What are the key challenges to keep the SRT running safely to 2030?
There are a number of challenges in keeping the SRT running, which is why it will be decommissioned in 2023. The key challenges include:
- Aging vehicles: The SRT vehicles were designed to be retired in 2010. They are 10 years past their design life of 25 years.
- Maintenance reliability: The SRT vehicles are becoming increasingly more difficult to maintain, reliability continues to degrade, and parts are becoming more difficult to find.
- Service reliability: The SRT's service was reduced by 50% from peak in the Fall of 2020 due to technical issues. There are limited spare trains, which are unable to maintain reliable service standards and continue to make service reliability vulnerable.
- Inclement weather: The SRT is susceptible to inclement weather including overheating in the summer and service suspension in the winter due to snow and ice.
- Accessibility: All TTC stations and vehicles must be AODA compliant by 2025. Lawrence East, Ellesmere, Midland and McCowan stations are currently not barrier-free.
- Cost: The overhaul to keep the SRT safely running until 2030 is estimated to cost over $520 million, which is unfunded. This is a bare minimum and would not guarantee reliable service.
What’s the level of risk of the SRT needing to be shut down before 2023?
The TTC is doing everything to make the SRT vehicles operate safely. The TTC can’t guarantee reliability of the SRT especially if the signaling technology isn’t replaced. If the SRT continues to operate past 2023 lower quality of service and reliability risks will increase especially during extreme weather. Even with the state-of-good repair investment the SRT is still projected to have an average 18 major delays each month.
How long will it take to convert the SRT into a busway?
Operation of a busway on the existing SRT line may begin as early as Winter 2025, following modifications to the existing SRT right-of-way.
Is there an interim solution to servicing SRT passengers between its closure in 2023 and the SRT busway beginning in 2025?
As an interim solution, beginning in fall 2023, the TTC Board has approved delivering express bus service via the Kennedy and Midland Couplet. Buses will operate southbound via Midland and northbound via Kennedy between Scarborough Centre and Kennedy stations.
How many buses are needed to carry as many people as the SRT carries in peak hours?
Overall, it is estimated that an additional 75 buses per hour will travel into Kennedy Station on today’s ridership levels, and up to 86 buses per hour by 2031. The replacement service is planned to operate better than one bus per minute, with the aim to replace more than Line 3 Scarborough’s current peak capacity. The TTC would need to purchase approximately 60 additional buses if the bus replacement service option is adopted.
What roadways/corridors/routes are under consideration for changes?
The following major bus routes may be adjusted, extending from Scarborough Centre to Kennedy Station:
- 38 Highland Creek – currently Scarborough Centre Station to University of Toronto Scarborough Campus, through the Rouge Hill community to Rouge Hill GO Station
- 129 McCowan North – currently Scarborough Centre Station to Steeles Avenue and into York Region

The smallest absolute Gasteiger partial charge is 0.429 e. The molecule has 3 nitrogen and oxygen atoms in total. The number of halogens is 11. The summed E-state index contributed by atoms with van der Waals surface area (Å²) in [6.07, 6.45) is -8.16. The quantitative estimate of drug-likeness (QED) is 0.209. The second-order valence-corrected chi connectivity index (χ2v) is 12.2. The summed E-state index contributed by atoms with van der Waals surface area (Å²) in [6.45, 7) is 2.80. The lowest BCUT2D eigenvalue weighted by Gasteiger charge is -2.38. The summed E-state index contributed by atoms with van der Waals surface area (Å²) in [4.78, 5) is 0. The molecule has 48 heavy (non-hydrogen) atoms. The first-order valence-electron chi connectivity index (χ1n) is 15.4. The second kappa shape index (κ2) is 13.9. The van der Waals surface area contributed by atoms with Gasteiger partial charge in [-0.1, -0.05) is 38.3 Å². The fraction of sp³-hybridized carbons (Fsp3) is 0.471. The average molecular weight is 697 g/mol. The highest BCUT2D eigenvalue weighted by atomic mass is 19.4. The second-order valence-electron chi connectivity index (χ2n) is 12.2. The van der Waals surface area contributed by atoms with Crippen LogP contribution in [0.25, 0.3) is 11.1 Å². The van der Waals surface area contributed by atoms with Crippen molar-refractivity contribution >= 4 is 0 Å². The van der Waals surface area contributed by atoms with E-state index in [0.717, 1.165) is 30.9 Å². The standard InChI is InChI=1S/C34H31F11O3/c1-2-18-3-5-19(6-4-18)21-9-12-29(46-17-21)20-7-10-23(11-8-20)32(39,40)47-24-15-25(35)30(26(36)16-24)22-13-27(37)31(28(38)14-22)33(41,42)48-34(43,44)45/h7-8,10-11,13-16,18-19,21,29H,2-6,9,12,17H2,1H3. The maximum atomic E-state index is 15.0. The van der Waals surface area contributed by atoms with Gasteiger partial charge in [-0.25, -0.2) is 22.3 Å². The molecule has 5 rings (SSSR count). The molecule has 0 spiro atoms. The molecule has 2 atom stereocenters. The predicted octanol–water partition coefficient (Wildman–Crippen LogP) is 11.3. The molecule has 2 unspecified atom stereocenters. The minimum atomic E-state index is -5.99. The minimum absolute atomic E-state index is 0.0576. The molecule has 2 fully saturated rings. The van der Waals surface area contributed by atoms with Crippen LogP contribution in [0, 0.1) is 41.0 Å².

- 131 Nugget – currently Scarborough Centre Station to Malvern Town Centre and Morningside Avenue
- 133 Neilson – currently Scarborough Centre Station to Centenary Hospital, Malvern Town Centre, and Finch Avenue East
- 134C Progress – currently Scarborough Centre Station to Centennial College, to be combined with 43B Kennedy branch to terminate at Kennedy Station via Progress Avenue and Kennedy Road
- 939A/B Finch Express – currently Scarborough Centre Station to Finch Station and Finch West Station
- 954 Lawrence East Express – from Lawrence East Station to Starspray Loop via Lawrence Avenue East, extended to Kennedy Station via Midland and/or Kennedy
- 985A Sheppard East Express – from Scarborough Centre Station to Don Mills Station
These buses would run express from Scarborough Centre Station to Kennedy Station, with some of the routes serving an intermediate stop at Lawrence Avenue East. The roadways that the bus services could use are Kennedy Road, Midland Avenue, Brimley Road, and McCowan Road.
Has the final decision on a new priority bus route been made? What is the recommended route?
Yes. On April 14, 2022 the TTC Board approved the Kennedy Road and Midland Avenue Couplet. Buses will operate southbound via Midland and northbound via Kennedy between Scarborough Centre and Kennedy stations. Based on previous traffic studies completed in 2012, one-way operations were identified as the recommended routes at that time.
Will local bus service be impacted?
Select local routes normally terminating at Scarborough Centre Station will be extended directly to Kennedy Station. This represents approximately 21,000 customer-trips each day or 75% of the bus passengers who currently transfer between bus and train at Scarborough Centre Station. Local services on the north-south street will continue to run and serve all local stops, in addition to the extended bus routes.
Will bus service mimic the SRT schedule? (First train, last train and headways?)
The bus replacement service will operate the same hours as Line 3, from approximately 6 a.m. to 1:30 a.m. on all days. The bus service plan will offer headways at better than 1 minute during peak periods, and up to 2 minutes in the late evening period. This is based on the demand and need before COVID-19.
What traffic analysis has been undertaken to determine impacts to the roadways in question and bus travel times from Scarborough Town Centre to Kennedy Station?
A report was completed in 2012 to replace the SRT with bus replacement during LRT construction. Since then, no updated traffic analysis has been completed.